MONTREAL (Reuters) - Negotiators at U.N. climate talks agreed on Thursday to speed investments in clean-energy projects in the Third World as host Canada struggled to enlist the United States in a long-term fight against global warming.
Negotiators from 160 nations, overcoming an objection by Saudi Arabia, also agreed on a set of rules to ensure compliance with the United Nations' Kyoto Protocol, which obliges many developed nations to cut emissions of heat-trapping gases,
"There seems to be a moderately positive mood," British Environment Secretary Margaret Beckett said of progress at the Nov. 28-Dec. 9 talks. But she warned of a "false euphoria" and said negotiations could drag on into Saturday.
Negotiators agreed to streamline a plan that might channel $100 billion to projects such as hydropower in Honduras or wind energy in China to help cut the use of fossil fuels blamed for warming the planet.
A draft decision to go to more than 90 ministers reassured investors the "Clean Development Mechanism," or CDM, would last beyond 2012, when the first phase of Kyoto runs out. The CDM has been hampered by bureaucracy and underfunding.
Under the CDM, rich nations can invest in clean energy projects, such as generating electricity by burning the waste from sugar cane in Brazil, and claim credits back home for reducing world emissions of greenhouse gases.
So far, more than 40 such projects have been approved.
Under the rules approved to ensure Kyoto compliance, any country that overshoots its targets will have to make up the shortfall, and an extra 30 percent penalty, in the next period.
Saudi Arabia's call that each country's national legislation approve a measure to ensure compliance was dropped on grounds it would have bogged down Kyoto.
The talks were deadlocked on how to widen a fight against climate change beyond Kyoto, a tiny step in a drive to brake a warming that many scientists say will lead to wrenching changes such as more powerful storms, desertification, extinction of species and rising sea levels.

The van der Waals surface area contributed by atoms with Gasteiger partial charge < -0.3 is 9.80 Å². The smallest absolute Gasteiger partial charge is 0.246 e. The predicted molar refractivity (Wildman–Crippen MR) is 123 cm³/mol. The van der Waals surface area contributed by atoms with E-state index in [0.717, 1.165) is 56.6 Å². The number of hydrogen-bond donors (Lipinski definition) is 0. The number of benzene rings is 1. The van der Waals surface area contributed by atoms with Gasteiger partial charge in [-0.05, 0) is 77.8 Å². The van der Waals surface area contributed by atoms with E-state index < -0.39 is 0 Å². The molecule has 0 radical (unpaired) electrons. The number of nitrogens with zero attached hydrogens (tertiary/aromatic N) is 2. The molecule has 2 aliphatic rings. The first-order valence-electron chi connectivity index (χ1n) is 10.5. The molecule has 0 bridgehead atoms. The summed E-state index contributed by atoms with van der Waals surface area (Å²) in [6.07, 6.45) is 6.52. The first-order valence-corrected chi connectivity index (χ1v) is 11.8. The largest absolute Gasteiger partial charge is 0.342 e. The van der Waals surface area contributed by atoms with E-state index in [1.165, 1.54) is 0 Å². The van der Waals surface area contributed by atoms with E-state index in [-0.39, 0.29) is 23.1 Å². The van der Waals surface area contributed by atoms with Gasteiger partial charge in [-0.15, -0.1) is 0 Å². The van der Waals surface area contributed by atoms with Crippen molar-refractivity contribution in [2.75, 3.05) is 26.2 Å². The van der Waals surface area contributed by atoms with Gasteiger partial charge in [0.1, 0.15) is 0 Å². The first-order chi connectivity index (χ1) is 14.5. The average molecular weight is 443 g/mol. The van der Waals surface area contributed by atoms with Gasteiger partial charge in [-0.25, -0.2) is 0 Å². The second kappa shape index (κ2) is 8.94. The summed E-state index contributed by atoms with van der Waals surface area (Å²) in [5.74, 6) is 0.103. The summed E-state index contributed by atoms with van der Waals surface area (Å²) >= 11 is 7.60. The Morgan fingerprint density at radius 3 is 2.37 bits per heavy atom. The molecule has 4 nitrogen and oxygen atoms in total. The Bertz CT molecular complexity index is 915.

Canada circulated a new text suggesting two years of U.N.-led discussions among all countries about new ways to fight global warming after the United States, the world's biggest emitter of greenhouse gases, said it was not interested. Washington says emission caps threaten jobs and industry and instead backs voluntary targets.
Developing nations lined up to say rich countries could not expect the poor to give up burning coal, oil and gas -- all exploited with no limits by rich nations as the locomotives of economic growth since the Industrial Revolution.
"Calls for developing countries to take up greenhouse abatement commitments in some guise or other are misplaced," Indian Environment Minister Thiru Raja said, saying any brakes on emissions would jeopardize a fight against poverty.
U.S. President George W. Bush has denounced Kyoto as an economic straitjacket and is promoting big investments in new technologies like hydrogen and a plan to cooperate with China, India, Japan, Australia and South Korea.
But European Union Commissioner Stavros Dimas said, "Climate change is a global threat that requires a global response." He noted recent opinion polls showed 75 percent of Americans were concerned about climate change.
Environmentalists urged Kyoto members to agree to deeper cuts and forget Bush. Many Kyoto members worry a pact without Washington from 2012 will sap their economic growth and hand U.S. businesses a competitive advantage.
"How many ways do they have to say 'No' for people to get it?" Stephen Guilbeault of Greenpeace said of U.S. opposition.
A group of protesters sang revised versions of hits by former Beatle and peace activist John Lennon on the 25th anniversary of his murder in New York to urge wider action.
"We all live in a carbon-intensive world," they chanted to the tune of the Beatles hit "Yellow Submarine."